Oh deer! Consumers go wild for salami

Fair Game Wild Venison's Jonas Widjaja finds strong demand for venison products


A former primary school teacher is transforming wild-harvested deer.

Jonas Widjaja of Fair Game Wild Venison from Goolmangar.

Jonas Widjaja of Fair Game Wild Venison from Goolmangar.

A novel idea to create a supply chain for wild-harvested deer products in northern NSW is proving so successful that founder Jonas Widjaja is now in the early stages of establishing a cured meat range to further attract consumers.

The former primary school teacher and landscape architect runs Fair Game Wild Venison from Goolmangar, outside of Lismore, and began selling products in March this year.

The business started as an idea six or seven years ago in New Zealand when Mr Widjaja noticed his restaurateur friends were using excess meat from the trophy deer hunting scene in their meals.

Initially Mr Widjaja wanted more Australians to understand the ethical use of the animal for human consumption and donated meat to local soup kitchens.

The Wild Venison Salami product. Photo: Savour Foods Tasmania

The Wild Venison Salami product. Photo: Savour Foods Tasmania

Now he buys about 20 deer each week, contracting field harvesters who provide a whole carcase with skin to a field depot before it is initially processed near Stanthorpe and sent to Mr Widjaja to be divided accordingly.

Everything from the heart, liver, kidney and whole muscles, to the hides and antlers are then on-sold by Mr Widjaja or through Hand Sourced in Queensland.

Most recently he partnered with artesian smallgoods company, Salumi Australia, to produce a wild venison salami.

"The way I've tried to manage being a bit of a boutique and artisan offering is by ensuring I've got a way where there is no waste," Mr Widjaja said.

"The thing is a lot of the issues that you have with trying to sell meat is the fact you have a short shelf life and you have got lots of separate cuts.

He also offers a venison sausage, meaty broth bones and a femur bone for marrow.

He also offers a venison sausage, meaty broth bones and a femur bone for marrow.

"I've definitely worked out there is a different market for the different cuts in terms of pricing but also, there is a way to use the meat and salami, so there isn't any waste either."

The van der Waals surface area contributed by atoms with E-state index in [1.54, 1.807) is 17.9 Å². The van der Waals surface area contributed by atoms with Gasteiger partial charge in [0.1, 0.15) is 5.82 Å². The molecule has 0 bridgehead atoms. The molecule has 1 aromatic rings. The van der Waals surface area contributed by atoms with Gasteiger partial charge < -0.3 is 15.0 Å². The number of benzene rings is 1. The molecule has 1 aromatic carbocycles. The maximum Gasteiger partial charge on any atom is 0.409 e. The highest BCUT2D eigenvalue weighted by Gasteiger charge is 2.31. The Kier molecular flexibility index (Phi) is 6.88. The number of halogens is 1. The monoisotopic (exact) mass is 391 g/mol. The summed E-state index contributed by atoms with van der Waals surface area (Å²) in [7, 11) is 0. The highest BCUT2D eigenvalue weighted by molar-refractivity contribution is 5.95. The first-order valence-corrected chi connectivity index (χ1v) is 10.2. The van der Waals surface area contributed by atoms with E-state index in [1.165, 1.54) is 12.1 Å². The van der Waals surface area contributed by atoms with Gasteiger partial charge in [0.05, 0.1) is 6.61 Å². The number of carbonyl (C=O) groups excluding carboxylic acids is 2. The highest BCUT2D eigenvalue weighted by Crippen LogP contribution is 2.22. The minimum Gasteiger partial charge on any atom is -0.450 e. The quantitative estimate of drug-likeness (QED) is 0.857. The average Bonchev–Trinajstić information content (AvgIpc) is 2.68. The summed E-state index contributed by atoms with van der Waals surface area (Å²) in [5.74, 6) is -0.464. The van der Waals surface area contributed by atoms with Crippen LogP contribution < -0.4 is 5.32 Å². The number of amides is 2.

The second batch of salami is almost complete and will be sold through Bay Grocer at Byron Bay, Secret Chef Deli in Lismore, Eltham Valley Pantry at Eltham, The Stores Grocer in Brisbane and the Salumi Australia deli in Sydney.

Mr Widjaja said unlike traditional salami, the venison product didn't leave a greasy residue in your mouth after eating.

"The one I'm making at the moment is a really clean crisp flavour," he said.

"It's not heavy in spices or anything, it's quite a pure venison salami which makes for a good base. That's the first one with other flavours released within the year."

Carpaccio and berries. Photo: Persone Restaurant, Brisbane

Carpaccio and berries. Photo: Persone Restaurant, Brisbane

He also offers a venison sausage, meaty broth bones and a femur bone for marrow.

The story to his success in selling an alternative product comes from Mr Widjaja's technique to market meat as an option for different eating situations.

If a customer needs to feed eight to 10 people, Mr Widjaja offers them options for specific eating experiences including a whole bone and shoulder with the shank attached.

"I like the larger cuts because it gives people that re-connection to their food again," he said.

"Rather than selling steaks, I sell muscle...it allows people to cut steaks out of those muscles the way they prefer and gives them more of an understanding of where their meat comes from on the animal."

Many consumers are put off eating venison due to past bad experiences eating product that was sourced during the rut, when deer mate.

But Mr Widjaja said acceptance of the meat was growing especially when provided with a quality product, often a young doe with a light delicate taste.

Antler knives. Photo: Craig Maher of Maher Knives

Antler knives. Photo: Craig Maher of Maher Knives

"Not all of the meat industry but a lot of the meat industry is not good for the environment and in this case we have got a premium meat...it's a free roaming animal, it's got a really wide variety in its diet and there is no farming input, no clearing, no chemical input, no water use and its also a pest," he said.

"When you are trying to get that premium product from a (livestock) producer you are basically asking them for something that's wild and meanwhile there is all this wild stuff answering our question but we are leaving it on the ground because it's a problem.

"It's a good option for people who are looking for an alternative for a mainstream meat. It's very high in nutrients, high in protein and low fat."

Hand Sourced is a small food distribution and advocacy company of rare and heritage breeds and sells Mr Widjaja's meat.

Owner Shirley Harring said the quality of the venison shocked consumers who believed in the stereotypical 'gamey' taste expectations.

"There are so many obstacles in adding wild foods to our diets and most of that comes from convincing the broader population that it's an acceptable food source and it can taste good," she said.

"There is a lot more community interest in sustainably rearing animals and slaughtering animals. It goes back to educating people that sustainable slaughtering animals in efficient ways can be done but that increases the price."


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